15 Mysterious Old House Features That Just Aren’t Useful Anymore
Many old homes have perplexing features that baffle their modern-day owners. Here we've solved 15 of those mysteries!
Are you puzzled by that funny little door in your home’s pantry? That’s an access door that your friendly neighborhood “ice man” used to use. Homes of a certain era had an area in the pantry or kitchen dedicated to the ice box. Access was created for this door on the exterior of the home, allowing for easy delivery of fresh ice to the house without the delivery men having to enter the home. And if you think that’s quirky, here’s why old homes have a tiny iron door leading to the basement.
The landline used to be the essential means of communication for everyone in the household, and back in the day the devices weren’t so compact. Because of their hefty stature, telephones required quite a bit of space and as a luxury item in the home, their presence was often highlighted and the functionality provided for in the architecture—hence, the phone niche. Many homes today retain this architectural detail, however, the space is more often used as a place to store things like mail or to display a plant or decor item.
Landline phone jacks
Take a look around your home or apartment. How many unused phone jacks do you see? Despite being at one time an essential, jacks aren’t needed anymore at all, thanks to the invention and advancement of cell phones. When you’re ready to upgrade, here are 10 gadgets that can help you make smart-home improvements to your old house with ease.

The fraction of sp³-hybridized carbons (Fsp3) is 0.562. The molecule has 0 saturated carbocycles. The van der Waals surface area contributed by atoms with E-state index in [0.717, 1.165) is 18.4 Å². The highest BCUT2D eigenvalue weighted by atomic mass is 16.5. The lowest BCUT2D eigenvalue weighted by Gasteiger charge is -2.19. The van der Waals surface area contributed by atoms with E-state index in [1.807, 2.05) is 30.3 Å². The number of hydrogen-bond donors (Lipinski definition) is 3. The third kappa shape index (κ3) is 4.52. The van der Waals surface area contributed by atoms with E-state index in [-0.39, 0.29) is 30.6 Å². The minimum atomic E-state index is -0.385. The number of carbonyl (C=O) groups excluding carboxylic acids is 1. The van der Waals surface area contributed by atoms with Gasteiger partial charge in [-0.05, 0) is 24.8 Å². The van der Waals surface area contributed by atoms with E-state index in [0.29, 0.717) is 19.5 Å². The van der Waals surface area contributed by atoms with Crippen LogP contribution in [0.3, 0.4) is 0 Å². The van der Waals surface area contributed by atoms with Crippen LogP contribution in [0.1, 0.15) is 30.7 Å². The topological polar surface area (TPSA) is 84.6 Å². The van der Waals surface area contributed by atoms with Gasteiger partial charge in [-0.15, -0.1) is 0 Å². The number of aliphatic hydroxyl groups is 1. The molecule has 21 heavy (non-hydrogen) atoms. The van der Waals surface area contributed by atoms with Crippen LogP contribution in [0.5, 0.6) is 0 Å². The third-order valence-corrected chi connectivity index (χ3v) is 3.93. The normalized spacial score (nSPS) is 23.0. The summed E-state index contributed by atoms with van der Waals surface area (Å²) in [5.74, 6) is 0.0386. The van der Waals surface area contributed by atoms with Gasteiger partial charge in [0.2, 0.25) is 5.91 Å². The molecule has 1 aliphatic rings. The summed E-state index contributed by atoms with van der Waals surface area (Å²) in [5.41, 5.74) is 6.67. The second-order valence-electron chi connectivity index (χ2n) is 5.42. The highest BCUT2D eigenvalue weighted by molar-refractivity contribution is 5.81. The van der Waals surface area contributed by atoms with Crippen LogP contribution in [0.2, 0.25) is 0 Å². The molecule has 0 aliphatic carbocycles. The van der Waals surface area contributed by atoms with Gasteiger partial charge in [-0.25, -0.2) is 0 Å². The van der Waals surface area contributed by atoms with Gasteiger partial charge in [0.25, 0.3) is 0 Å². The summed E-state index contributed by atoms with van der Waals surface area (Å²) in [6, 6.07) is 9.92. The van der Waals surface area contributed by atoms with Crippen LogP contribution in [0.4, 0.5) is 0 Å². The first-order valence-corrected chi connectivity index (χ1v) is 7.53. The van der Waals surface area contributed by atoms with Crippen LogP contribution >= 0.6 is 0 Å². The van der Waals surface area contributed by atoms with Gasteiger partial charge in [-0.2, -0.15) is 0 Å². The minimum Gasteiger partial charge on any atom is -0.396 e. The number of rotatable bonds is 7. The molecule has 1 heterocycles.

Knob and tube wiring
This early method of electrical wiring in buildings emerged around 1880 and was standard practice until the late 1940s. The single conductor, ungrounded system consisted of cloth- and rubber-insulated copper wires run within wall or ceiling cavities. Lines passed through joist and stud drill-holes by way of protective porcelain insulating tubes to keep the wires from contacting combustible surfaces. For support along their length, porcelain knob insulators were nailed down. Knob and tube wiring fell out of use with the advent of power cables, which could be installed at lower cost, and those eventually included grounding conductors as a safety feature. Knob and tube wiring is considered dangerous by most home insurers and is just one of the super scary things that could derail a home buy.
Push-button light switch
Push-button light switches came to be sometime in the mid-19th century but eventually fell out of use in favor of the toggle switch. Issues with the push-button light switches were no secret, including the buttons easily getting stuck in one position. How inconvenient! Most home owners today, prefer dimmers over either of these, and it’s a fairly easy DIY upgrade. Here’s how to install a dimmer switch.
A Hoosier cabinet is a free-standing kitchen cabinet that doubles as a workstation. These cabinets were coveted by many a housewife in the first few decades of the 20th century. They’ve declined in popularity now that we have built-in kitchen cabinetry, but if you want to get a similar vintage look in your kitchen, here’s how to replace wood cabinet doors with glass.